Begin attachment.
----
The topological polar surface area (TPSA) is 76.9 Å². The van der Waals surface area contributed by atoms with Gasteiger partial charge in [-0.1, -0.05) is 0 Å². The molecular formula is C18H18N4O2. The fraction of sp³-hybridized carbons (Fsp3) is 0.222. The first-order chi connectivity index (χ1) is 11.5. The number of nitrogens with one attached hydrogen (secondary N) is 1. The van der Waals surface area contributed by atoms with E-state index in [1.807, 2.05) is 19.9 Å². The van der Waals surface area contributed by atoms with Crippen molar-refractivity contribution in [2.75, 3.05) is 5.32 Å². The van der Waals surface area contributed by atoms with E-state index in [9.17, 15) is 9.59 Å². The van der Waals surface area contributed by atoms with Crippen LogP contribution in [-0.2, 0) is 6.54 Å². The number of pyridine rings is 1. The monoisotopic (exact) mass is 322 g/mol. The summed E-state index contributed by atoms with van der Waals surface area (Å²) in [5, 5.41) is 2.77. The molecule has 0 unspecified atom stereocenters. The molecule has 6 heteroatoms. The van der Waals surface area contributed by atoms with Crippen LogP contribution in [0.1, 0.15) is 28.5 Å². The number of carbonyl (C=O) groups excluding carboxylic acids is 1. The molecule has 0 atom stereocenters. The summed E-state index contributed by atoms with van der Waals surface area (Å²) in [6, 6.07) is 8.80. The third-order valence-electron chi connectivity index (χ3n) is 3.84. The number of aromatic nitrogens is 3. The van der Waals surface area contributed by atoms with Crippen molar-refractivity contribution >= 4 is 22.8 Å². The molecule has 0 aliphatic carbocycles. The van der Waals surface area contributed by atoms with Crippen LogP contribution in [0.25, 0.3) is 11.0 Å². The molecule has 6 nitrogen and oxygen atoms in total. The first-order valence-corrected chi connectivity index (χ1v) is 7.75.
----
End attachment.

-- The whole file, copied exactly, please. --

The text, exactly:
The topological polar surface area (TPSA) is 76.9 Å². The van der Waals surface area contributed by atoms with Gasteiger partial charge in [-0.1, -0.05) is 0 Å². The molecular formula is C18H18N4O2. The fraction of sp³-hybridized carbons (Fsp3) is 0.222. The first-order chi connectivity index (χ1) is 11.5. The number of nitrogens with one attached hydrogen (secondary N) is 1. The van der Waals surface area contributed by atoms with E-state index in [1.807, 2.05) is 19.9 Å². The van der Waals surface area contributed by atoms with Crippen molar-refractivity contribution in [2.75, 3.05) is 5.32 Å². The van der Waals surface area contributed by atoms with E-state index in [9.17, 15) is 9.59 Å². The van der Waals surface area contributed by atoms with Crippen LogP contribution in [-0.2, 0) is 6.54 Å². The number of pyridine rings is 1. The monoisotopic (exact) mass is 322 g/mol. The summed E-state index contributed by atoms with van der Waals surface area (Å²) in [5, 5.41) is 2.77. The molecule has 0 unspecified atom stereocenters. The molecule has 6 heteroatoms. The van der Waals surface area contributed by atoms with Crippen LogP contribution in [0.1, 0.15) is 28.5 Å². The number of carbonyl (C=O) groups excluding carboxylic acids is 1. The molecule has 0 atom stereocenters. The summed E-state index contributed by atoms with van der Waals surface area (Å²) in [6, 6.07) is 8.80. The third-order valence-electron chi connectivity index (χ3n) is 3.84. The number of aromatic nitrogens is 3. The van der Waals surface area contributed by atoms with Crippen molar-refractivity contribution >= 4 is 22.8 Å². The molecule has 0 aliphatic carbocycles. The van der Waals surface area contributed by atoms with Crippen LogP contribution in [0.25, 0.3) is 11.0 Å². The molecule has 6 nitrogen and oxygen atoms in total. The first-order valence-corrected chi connectivity index (χ1v) is 7.75.